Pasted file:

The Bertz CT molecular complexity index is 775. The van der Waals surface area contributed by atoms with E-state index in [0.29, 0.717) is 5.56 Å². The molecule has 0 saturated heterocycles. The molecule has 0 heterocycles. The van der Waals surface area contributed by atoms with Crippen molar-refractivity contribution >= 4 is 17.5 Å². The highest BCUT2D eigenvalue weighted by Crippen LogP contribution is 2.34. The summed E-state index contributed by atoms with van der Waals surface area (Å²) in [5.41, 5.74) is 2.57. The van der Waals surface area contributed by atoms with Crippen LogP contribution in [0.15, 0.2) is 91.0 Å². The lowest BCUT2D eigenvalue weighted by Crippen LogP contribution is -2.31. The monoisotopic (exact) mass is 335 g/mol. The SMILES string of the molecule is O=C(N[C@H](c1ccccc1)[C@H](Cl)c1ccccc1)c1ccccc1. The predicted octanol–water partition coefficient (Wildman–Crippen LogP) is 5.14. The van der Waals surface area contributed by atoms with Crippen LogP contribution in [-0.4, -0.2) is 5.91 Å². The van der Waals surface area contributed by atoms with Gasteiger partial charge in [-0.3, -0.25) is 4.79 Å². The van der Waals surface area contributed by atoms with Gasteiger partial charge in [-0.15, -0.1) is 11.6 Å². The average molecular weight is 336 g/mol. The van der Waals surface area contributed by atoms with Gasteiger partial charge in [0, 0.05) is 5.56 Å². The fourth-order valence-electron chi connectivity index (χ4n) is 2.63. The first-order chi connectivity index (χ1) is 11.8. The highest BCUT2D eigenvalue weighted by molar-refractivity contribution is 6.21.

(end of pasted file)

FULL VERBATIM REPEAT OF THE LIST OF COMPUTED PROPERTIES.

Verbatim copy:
The Bertz CT molecular complexity index is 775. The van der Waals surface area contributed by atoms with E-state index in [0.29, 0.717) is 5.56 Å². The molecule has 0 saturated heterocycles. The molecule has 0 heterocycles. The van der Waals surface area contributed by atoms with Crippen molar-refractivity contribution >= 4 is 17.5 Å². The highest BCUT2D eigenvalue weighted by Crippen LogP contribution is 2.34. The summed E-state index contributed by atoms with van der Waals surface area (Å²) in [5.41, 5.74) is 2.57. The van der Waals surface area contributed by atoms with Crippen LogP contribution in [0.15, 0.2) is 91.0 Å². The lowest BCUT2D eigenvalue weighted by Crippen LogP contribution is -2.31. The monoisotopic (exact) mass is 335 g/mol. The SMILES string of the molecule is O=C(N[C@H](c1ccccc1)[C@H](Cl)c1ccccc1)c1ccccc1. The predicted octanol–water partition coefficient (Wildman–Crippen LogP) is 5.14. The van der Waals surface area contributed by atoms with Crippen LogP contribution in [-0.4, -0.2) is 5.91 Å². The van der Waals surface area contributed by atoms with Gasteiger partial charge in [-0.3, -0.25) is 4.79 Å². The van der Waals surface area contributed by atoms with Gasteiger partial charge in [-0.15, -0.1) is 11.6 Å². The average molecular weight is 336 g/mol. The van der Waals surface area contributed by atoms with Gasteiger partial charge in [0, 0.05) is 5.56 Å². The fourth-order valence-electron chi connectivity index (χ4n) is 2.63. The first-order chi connectivity index (χ1) is 11.8. The highest BCUT2D eigenvalue weighted by molar-refractivity contribution is 6.21.